Summer of research to improve hurricane forecasting

This summer, NOAA scientists and partners are launching a number of new unmanned aircraft and water vehicles to collect weather information as part of a coordinated effort to improve hurricane forecasts.  

Several of these research projects and other NOAA led efforts to improve hurricane forecasting were made possible, in part, because of the Disaster Relief Appropriations Act of 2013. The act was passed by Congress and signed by the President in the wake of Hurricane Sandy. It provides $60 billion in funding to multiple agencies for disaster relief. NOAA received $309.7 million to provide technical assistance to those states with coastal and fishery impacts from Sandy, and to improve weather forecasting and weather research and predictive capability to help future preparation, response and recovery from similar events.

August 19, 2014 0 Comments
Colorado report: climate change projected to reduce water in streams, increase water needs for crops, cities

Colorado report: climate change projected to reduce water in streams, increase water needs for crops, cities

Rising temperatures will tend to reduce the amount of water in many of Colorado’s streams and rivers, melt mountain snowpack earlier in the spring, and increase the water needed by thirsty crops and cities, according to the new report, “Climate Change in Colorado: A Synthesis to Support Water Resources Management and Adaptation,” which updates and expands upon an initial report released in 2008.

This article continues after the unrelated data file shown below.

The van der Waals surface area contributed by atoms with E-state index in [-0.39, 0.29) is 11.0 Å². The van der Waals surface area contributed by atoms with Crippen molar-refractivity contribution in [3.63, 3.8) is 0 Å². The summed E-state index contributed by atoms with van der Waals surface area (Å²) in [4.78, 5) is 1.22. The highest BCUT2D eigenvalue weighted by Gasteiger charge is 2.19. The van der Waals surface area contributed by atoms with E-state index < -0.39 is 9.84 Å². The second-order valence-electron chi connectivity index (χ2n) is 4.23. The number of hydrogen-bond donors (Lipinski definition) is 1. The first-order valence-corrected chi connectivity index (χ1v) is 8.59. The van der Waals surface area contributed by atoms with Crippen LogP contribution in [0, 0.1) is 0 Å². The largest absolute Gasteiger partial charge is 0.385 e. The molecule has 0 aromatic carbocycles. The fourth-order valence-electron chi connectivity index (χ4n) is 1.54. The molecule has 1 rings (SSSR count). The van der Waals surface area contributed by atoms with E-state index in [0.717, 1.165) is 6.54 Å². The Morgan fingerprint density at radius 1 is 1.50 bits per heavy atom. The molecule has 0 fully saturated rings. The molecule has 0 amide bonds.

August 5, 2014 0 Comments
NOAA teams up with Department of Energy & industry to improve wind  forecasts

NOAA teams up with Department of Energy & industry to improve wind forecasts

The growth of wind-generated power in the United States  is creating greater demand for improved wind forecasts. To address this need, the Department of Energy is working with NOAA and industry on the Wind Forecast Improvement Project, funded and led by DOE.

July 2, 2014 0 Comments
Lightning experts converge on Oklahoma to discuss latest research

Lightning experts converge on Oklahoma to discuss latest research

More than 200 national and international lightning experts are gathering this week in Norman, Oklahoma, for what organizers have called “the most important international conference on atmospheric electricity in the world.”  Held every four years, the 2014 International Conference on Atmospheric Electricity is co-hosted by NOAA’s National Severe Storms Laboratory and the University of Oklahoma’s College of Atmospheric and Geographic Sciences, and features the latest research on lightning and other electrical phenomena in the atmosphere.

June 16, 2014 0 Comments
Tropical cyclone ‘maximum intensity’ is shifting toward the poles

Tropical cyclone ‘maximum intensity’ is shifting toward the poles

Over the past 30 years, the location where tropical cyclones reach maximum intensity has been shifting toward the poles in both the northern and southern hemispheres at a rate of about 35 miles, or one-half a degree of latitude, per decade according to a new study, The Poleward Migration of the Location of Tropical Cyclone Maximum Intensity, published tomorrow in Nature.

 

May 14, 2014 0 Comments